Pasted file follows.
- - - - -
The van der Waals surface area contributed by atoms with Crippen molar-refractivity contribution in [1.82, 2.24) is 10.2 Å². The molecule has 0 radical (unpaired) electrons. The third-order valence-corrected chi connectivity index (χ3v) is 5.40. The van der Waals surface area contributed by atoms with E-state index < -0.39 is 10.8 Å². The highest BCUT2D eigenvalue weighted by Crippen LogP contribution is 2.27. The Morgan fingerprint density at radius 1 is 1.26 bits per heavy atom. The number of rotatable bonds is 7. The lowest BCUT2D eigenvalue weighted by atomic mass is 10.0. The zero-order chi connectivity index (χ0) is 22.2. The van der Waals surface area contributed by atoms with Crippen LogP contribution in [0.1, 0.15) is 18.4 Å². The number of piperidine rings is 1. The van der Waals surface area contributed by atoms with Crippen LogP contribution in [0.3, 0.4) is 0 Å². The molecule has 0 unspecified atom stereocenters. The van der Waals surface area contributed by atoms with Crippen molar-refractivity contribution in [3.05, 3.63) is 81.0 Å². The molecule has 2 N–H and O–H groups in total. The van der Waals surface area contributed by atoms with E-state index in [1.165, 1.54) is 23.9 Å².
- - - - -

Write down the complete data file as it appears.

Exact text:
The van der Waals surface area contributed by atoms with Crippen molar-refractivity contribution in [1.82, 2.24) is 10.2 Å². The molecule has 0 radical (unpaired) electrons. The third-order valence-corrected chi connectivity index (χ3v) is 5.40. The van der Waals surface area contributed by atoms with E-state index < -0.39 is 10.8 Å². The highest BCUT2D eigenvalue weighted by Crippen LogP contribution is 2.27. The Morgan fingerprint density at radius 1 is 1.26 bits per heavy atom. The number of rotatable bonds is 7. The lowest BCUT2D eigenvalue weighted by atomic mass is 10.0. The zero-order chi connectivity index (χ0) is 22.2. The van der Waals surface area contributed by atoms with Crippen LogP contribution in [0.1, 0.15) is 18.4 Å². The number of piperidine rings is 1. The van der Waals surface area contributed by atoms with Crippen LogP contribution in [0.3, 0.4) is 0 Å². The molecule has 0 unspecified atom stereocenters. The van der Waals surface area contributed by atoms with Crippen molar-refractivity contribution in [3.05, 3.63) is 81.0 Å². The molecule has 2 N–H and O–H groups in total. The van der Waals surface area contributed by atoms with E-state index in [1.165, 1.54) is 23.9 Å².